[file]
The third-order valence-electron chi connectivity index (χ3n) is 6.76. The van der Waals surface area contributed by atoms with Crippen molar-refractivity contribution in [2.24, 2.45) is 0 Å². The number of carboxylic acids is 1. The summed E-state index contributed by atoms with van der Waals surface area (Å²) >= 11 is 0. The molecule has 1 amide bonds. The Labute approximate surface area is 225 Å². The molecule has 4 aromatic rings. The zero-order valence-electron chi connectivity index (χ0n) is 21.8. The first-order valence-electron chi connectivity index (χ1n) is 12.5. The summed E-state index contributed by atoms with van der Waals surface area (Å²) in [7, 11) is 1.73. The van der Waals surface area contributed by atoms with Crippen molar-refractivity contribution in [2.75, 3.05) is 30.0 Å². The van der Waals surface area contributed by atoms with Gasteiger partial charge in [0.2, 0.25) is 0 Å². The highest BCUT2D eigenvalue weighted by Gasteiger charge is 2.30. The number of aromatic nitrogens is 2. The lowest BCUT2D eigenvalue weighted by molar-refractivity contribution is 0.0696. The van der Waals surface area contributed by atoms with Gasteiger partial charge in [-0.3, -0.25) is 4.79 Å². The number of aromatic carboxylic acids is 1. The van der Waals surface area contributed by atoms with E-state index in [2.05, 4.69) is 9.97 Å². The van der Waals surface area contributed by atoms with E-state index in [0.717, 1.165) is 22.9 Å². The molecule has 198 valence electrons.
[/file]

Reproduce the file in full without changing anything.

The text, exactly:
The third-order valence-electron chi connectivity index (χ3n) is 6.76. The van der Waals surface area contributed by atoms with Crippen molar-refractivity contribution in [2.24, 2.45) is 0 Å². The number of carboxylic acids is 1. The summed E-state index contributed by atoms with van der Waals surface area (Å²) >= 11 is 0. The molecule has 1 amide bonds. The Labute approximate surface area is 225 Å². The molecule has 4 aromatic rings. The zero-order valence-electron chi connectivity index (χ0n) is 21.8. The first-order valence-electron chi connectivity index (χ1n) is 12.5. The summed E-state index contributed by atoms with van der Waals surface area (Å²) in [7, 11) is 1.73. The van der Waals surface area contributed by atoms with Crippen molar-refractivity contribution in [2.75, 3.05) is 30.0 Å². The van der Waals surface area contributed by atoms with Gasteiger partial charge in [0.2, 0.25) is 0 Å². The highest BCUT2D eigenvalue weighted by Gasteiger charge is 2.30. The number of aromatic nitrogens is 2. The lowest BCUT2D eigenvalue weighted by molar-refractivity contribution is 0.0696. The van der Waals surface area contributed by atoms with Gasteiger partial charge in [-0.3, -0.25) is 4.79 Å². The number of aromatic carboxylic acids is 1. The van der Waals surface area contributed by atoms with E-state index in [2.05, 4.69) is 9.97 Å². The van der Waals surface area contributed by atoms with E-state index in [0.717, 1.165) is 22.9 Å². The molecule has 198 valence electrons.